5. (Page 22) Eric uses the analogy of a value investor when it comes to looking for talented employees. He explains that sometimes the key is to find a great talent before he or she is being paid top dollar somewhere else.
  6. (Page 23) Here’s one of my favorite quotes from Eric, “Find a large pool of people who have the basic skills you are looking for, interview a lot of them, and hire the best. That is a simple formula for consistently hiring A-players.”That’s a good example of the type of common sense advice that Eric shares throughout this book. It is not theoretical or complicated. By and large, it is a book filled with useful reminders and value-added suggestions that anyone can apply.
  7. (Page 29) This is a particularly useful page. Eric provides a 10-step process for defining an A-player Profile. It emphasizes that every role has a different definition of what an A-Player would be like. I really like that it values searching for certain characteristics for each role as opposed to labels such as “the right school” or “the right current employer” or a “certain look.”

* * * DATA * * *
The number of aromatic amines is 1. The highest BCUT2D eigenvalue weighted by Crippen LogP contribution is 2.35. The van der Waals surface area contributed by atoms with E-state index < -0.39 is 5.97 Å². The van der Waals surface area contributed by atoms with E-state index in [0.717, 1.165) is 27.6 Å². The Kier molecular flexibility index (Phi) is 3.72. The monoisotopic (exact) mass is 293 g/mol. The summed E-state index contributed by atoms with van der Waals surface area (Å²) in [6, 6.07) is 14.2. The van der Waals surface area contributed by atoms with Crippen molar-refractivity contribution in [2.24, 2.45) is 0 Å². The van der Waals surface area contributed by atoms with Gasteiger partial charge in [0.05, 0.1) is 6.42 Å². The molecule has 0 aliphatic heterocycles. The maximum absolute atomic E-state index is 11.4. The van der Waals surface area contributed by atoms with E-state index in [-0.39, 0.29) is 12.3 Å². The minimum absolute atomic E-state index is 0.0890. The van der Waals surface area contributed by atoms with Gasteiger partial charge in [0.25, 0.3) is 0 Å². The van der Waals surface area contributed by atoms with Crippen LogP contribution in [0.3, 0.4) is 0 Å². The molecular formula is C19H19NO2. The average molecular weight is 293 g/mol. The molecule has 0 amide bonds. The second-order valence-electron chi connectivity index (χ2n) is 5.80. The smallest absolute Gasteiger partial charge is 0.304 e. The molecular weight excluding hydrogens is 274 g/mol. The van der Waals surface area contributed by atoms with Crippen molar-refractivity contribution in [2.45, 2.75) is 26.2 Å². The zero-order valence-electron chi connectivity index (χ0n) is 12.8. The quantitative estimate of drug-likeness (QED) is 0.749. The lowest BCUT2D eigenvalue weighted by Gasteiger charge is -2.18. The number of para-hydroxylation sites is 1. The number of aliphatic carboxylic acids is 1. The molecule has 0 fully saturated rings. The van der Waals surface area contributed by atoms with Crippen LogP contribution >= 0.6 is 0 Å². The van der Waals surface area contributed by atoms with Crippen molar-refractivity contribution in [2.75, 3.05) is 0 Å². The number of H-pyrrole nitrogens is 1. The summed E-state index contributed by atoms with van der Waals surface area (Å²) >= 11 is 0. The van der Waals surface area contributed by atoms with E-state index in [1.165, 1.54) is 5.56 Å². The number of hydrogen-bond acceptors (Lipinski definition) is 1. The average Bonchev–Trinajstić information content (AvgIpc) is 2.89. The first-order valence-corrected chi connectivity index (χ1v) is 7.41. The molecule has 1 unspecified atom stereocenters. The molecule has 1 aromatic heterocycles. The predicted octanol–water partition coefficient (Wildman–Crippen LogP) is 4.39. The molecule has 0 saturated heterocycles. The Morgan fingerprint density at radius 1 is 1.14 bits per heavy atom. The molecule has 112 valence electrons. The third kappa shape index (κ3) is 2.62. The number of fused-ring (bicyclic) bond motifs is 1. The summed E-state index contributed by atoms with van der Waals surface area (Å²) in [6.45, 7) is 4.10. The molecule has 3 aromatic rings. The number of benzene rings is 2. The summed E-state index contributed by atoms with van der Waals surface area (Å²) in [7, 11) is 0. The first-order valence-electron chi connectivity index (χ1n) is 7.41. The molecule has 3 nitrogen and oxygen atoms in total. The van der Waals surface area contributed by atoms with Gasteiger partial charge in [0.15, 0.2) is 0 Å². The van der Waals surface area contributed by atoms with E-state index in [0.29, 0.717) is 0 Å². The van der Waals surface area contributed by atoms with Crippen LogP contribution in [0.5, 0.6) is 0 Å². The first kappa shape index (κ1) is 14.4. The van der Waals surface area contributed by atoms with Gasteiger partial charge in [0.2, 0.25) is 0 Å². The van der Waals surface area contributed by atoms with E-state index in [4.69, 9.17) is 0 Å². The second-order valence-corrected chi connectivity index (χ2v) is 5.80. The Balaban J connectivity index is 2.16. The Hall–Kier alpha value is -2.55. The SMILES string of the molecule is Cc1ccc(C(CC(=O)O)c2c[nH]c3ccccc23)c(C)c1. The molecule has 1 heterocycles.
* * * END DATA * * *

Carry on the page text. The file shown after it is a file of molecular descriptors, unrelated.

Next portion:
8. (Page 44) Eric, an admitted St. Louis Cardinals fan, uses the analogy of building a farm team. In other words, even if you can’t hire a certain individual right away, you make a connection with the individual and let him or her know that when an opportunity opens up that you will contact the person right away. In the meantime you will stay in touch with that person.
  9. (Page 61) Herrenkohl gives very practical suggestions on how to leverage the people you already know to find A-players for your organization. This is a good example of making all of the social media tools useful in finding the right people for your group.